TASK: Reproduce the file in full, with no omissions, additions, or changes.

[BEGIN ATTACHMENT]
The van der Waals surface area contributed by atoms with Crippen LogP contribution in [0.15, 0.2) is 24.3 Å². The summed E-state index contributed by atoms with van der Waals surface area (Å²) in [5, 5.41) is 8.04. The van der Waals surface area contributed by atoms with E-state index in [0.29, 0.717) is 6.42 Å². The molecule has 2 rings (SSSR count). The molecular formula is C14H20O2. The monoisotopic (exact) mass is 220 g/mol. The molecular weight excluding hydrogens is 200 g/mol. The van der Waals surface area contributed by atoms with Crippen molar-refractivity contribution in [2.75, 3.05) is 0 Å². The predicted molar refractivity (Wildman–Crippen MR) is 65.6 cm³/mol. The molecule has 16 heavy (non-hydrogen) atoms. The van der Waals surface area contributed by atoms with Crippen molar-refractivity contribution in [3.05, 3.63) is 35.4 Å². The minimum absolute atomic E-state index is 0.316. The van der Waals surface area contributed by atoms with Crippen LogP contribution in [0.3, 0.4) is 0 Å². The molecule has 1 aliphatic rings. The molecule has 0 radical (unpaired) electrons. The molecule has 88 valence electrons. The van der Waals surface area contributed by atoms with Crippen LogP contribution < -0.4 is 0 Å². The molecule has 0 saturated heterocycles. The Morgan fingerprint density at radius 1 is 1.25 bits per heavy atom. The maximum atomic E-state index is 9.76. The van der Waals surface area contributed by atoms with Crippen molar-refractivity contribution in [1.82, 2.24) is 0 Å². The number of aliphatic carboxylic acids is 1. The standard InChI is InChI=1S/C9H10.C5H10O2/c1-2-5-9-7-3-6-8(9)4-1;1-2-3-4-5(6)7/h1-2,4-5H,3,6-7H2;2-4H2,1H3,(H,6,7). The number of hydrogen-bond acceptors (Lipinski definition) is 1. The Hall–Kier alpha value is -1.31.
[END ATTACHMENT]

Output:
The van der Waals surface area contributed by atoms with Crippen LogP contribution in [0.15, 0.2) is 24.3 Å². The summed E-state index contributed by atoms with van der Waals surface area (Å²) in [5, 5.41) is 8.04. The van der Waals surface area contributed by atoms with E-state index in [0.29, 0.717) is 6.42 Å². The molecule has 2 rings (SSSR count). The molecular formula is C14H20O2. The monoisotopic (exact) mass is 220 g/mol. The molecular weight excluding hydrogens is 200 g/mol. The van der Waals surface area contributed by atoms with Crippen molar-refractivity contribution in [2.75, 3.05) is 0 Å². The predicted molar refractivity (Wildman–Crippen MR) is 65.6 cm³/mol. The molecule has 16 heavy (non-hydrogen) atoms. The van der Waals surface area contributed by atoms with Crippen molar-refractivity contribution in [3.05, 3.63) is 35.4 Å². The minimum absolute atomic E-state index is 0.316. The van der Waals surface area contributed by atoms with Crippen LogP contribution in [0.3, 0.4) is 0 Å². The molecule has 1 aliphatic rings. The molecule has 0 radical (unpaired) electrons. The molecule has 88 valence electrons. The van der Waals surface area contributed by atoms with Crippen LogP contribution < -0.4 is 0 Å². The molecule has 0 saturated heterocycles. The Morgan fingerprint density at radius 1 is 1.25 bits per heavy atom. The maximum atomic E-state index is 9.76. The van der Waals surface area contributed by atoms with Crippen molar-refractivity contribution in [1.82, 2.24) is 0 Å². The number of aliphatic carboxylic acids is 1. The standard InChI is InChI=1S/C9H10.C5H10O2/c1-2-5-9-7-3-6-8(9)4-1;1-2-3-4-5(6)7/h1-2,4-5H,3,6-7H2;2-4H2,1H3,(H,6,7). The number of hydrogen-bond acceptors (Lipinski definition) is 1. The Hall–Kier alpha value is -1.31.